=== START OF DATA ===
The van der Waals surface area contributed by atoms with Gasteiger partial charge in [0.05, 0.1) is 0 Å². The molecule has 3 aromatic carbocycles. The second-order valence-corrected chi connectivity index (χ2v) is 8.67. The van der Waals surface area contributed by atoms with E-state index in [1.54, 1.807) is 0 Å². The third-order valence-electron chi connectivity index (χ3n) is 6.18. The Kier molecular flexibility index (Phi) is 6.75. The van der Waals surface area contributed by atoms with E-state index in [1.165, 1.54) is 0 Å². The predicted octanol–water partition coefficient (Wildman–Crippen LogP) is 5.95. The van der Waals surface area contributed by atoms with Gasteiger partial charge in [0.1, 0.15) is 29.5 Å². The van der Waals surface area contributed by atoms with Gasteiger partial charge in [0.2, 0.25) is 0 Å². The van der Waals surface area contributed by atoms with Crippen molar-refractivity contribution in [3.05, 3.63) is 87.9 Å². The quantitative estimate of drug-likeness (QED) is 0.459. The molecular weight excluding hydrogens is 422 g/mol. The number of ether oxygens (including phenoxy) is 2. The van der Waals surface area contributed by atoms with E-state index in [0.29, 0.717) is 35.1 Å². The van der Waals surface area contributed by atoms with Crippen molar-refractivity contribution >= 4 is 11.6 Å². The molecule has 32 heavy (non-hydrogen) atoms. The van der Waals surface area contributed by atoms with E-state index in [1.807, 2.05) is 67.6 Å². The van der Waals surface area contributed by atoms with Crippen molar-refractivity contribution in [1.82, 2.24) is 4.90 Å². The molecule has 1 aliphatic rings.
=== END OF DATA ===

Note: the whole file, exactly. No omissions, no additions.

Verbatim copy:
The van der Waals surface area contributed by atoms with Gasteiger partial charge in [0.05, 0.1) is 0 Å². The molecule has 3 aromatic carbocycles. The second-order valence-corrected chi connectivity index (χ2v) is 8.67. The van der Waals surface area contributed by atoms with E-state index in [1.54, 1.807) is 0 Å². The third-order valence-electron chi connectivity index (χ3n) is 6.18. The Kier molecular flexibility index (Phi) is 6.75. The van der Waals surface area contributed by atoms with E-state index in [1.165, 1.54) is 0 Å². The predicted octanol–water partition coefficient (Wildman–Crippen LogP) is 5.95. The van der Waals surface area contributed by atoms with Gasteiger partial charge in [0.1, 0.15) is 29.5 Å². The van der Waals surface area contributed by atoms with Gasteiger partial charge in [0.2, 0.25) is 0 Å². The van der Waals surface area contributed by atoms with Crippen molar-refractivity contribution in [3.05, 3.63) is 87.9 Å². The quantitative estimate of drug-likeness (QED) is 0.459. The molecular weight excluding hydrogens is 422 g/mol. The number of ether oxygens (including phenoxy) is 2. The van der Waals surface area contributed by atoms with E-state index in [0.29, 0.717) is 35.1 Å². The van der Waals surface area contributed by atoms with Crippen molar-refractivity contribution >= 4 is 11.6 Å². The molecule has 32 heavy (non-hydrogen) atoms. The van der Waals surface area contributed by atoms with E-state index in [1.807, 2.05) is 67.6 Å². The van der Waals surface area contributed by atoms with Crippen molar-refractivity contribution in [1.82, 2.24) is 4.90 Å². The molecule has 1 aliphatic rings.